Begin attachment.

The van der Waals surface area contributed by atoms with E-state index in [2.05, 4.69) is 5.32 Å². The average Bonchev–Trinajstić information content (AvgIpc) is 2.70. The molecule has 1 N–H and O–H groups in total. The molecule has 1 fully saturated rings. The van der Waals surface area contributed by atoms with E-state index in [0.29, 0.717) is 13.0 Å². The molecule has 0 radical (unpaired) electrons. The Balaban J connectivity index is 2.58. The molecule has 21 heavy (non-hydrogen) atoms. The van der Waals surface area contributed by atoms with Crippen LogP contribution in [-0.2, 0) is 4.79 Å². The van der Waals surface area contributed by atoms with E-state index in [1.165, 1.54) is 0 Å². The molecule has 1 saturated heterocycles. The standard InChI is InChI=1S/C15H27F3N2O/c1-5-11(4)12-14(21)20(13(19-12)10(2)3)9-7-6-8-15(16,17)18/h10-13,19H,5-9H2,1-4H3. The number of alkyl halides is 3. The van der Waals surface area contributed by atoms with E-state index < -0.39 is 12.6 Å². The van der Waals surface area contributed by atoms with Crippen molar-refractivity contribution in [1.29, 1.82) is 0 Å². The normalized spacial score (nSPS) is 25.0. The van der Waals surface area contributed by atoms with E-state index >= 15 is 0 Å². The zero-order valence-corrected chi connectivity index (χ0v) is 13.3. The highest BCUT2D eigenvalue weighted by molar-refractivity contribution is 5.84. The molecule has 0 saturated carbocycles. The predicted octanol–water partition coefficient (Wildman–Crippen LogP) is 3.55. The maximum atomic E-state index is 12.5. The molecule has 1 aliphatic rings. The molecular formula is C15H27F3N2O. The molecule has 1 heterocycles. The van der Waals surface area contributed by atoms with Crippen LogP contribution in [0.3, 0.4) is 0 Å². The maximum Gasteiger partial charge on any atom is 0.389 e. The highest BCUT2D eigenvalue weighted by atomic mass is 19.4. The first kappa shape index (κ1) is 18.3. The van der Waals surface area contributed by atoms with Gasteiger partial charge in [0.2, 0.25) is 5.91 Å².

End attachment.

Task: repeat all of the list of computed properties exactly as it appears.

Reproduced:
The van der Waals surface area contributed by atoms with E-state index in [2.05, 4.69) is 5.32 Å². The average Bonchev–Trinajstić information content (AvgIpc) is 2.70. The molecule has 1 N–H and O–H groups in total. The molecule has 1 fully saturated rings. The van der Waals surface area contributed by atoms with E-state index in [0.29, 0.717) is 13.0 Å². The molecule has 0 radical (unpaired) electrons. The Balaban J connectivity index is 2.58. The molecule has 21 heavy (non-hydrogen) atoms. The van der Waals surface area contributed by atoms with Crippen LogP contribution in [-0.2, 0) is 4.79 Å². The van der Waals surface area contributed by atoms with E-state index in [1.165, 1.54) is 0 Å². The molecule has 1 saturated heterocycles. The standard InChI is InChI=1S/C15H27F3N2O/c1-5-11(4)12-14(21)20(13(19-12)10(2)3)9-7-6-8-15(16,17)18/h10-13,19H,5-9H2,1-4H3. The number of alkyl halides is 3. The van der Waals surface area contributed by atoms with E-state index < -0.39 is 12.6 Å². The van der Waals surface area contributed by atoms with Crippen molar-refractivity contribution in [1.29, 1.82) is 0 Å². The normalized spacial score (nSPS) is 25.0. The van der Waals surface area contributed by atoms with E-state index >= 15 is 0 Å². The zero-order valence-corrected chi connectivity index (χ0v) is 13.3. The highest BCUT2D eigenvalue weighted by molar-refractivity contribution is 5.84. The molecule has 0 saturated carbocycles. The predicted octanol–water partition coefficient (Wildman–Crippen LogP) is 3.55. The maximum atomic E-state index is 12.5. The molecule has 1 aliphatic rings. The molecular formula is C15H27F3N2O. The molecule has 1 heterocycles. The van der Waals surface area contributed by atoms with Crippen LogP contribution in [0.3, 0.4) is 0 Å². The maximum Gasteiger partial charge on any atom is 0.389 e. The highest BCUT2D eigenvalue weighted by atomic mass is 19.4. The first kappa shape index (κ1) is 18.3. The van der Waals surface area contributed by atoms with Gasteiger partial charge in [0.2, 0.25) is 5.91 Å².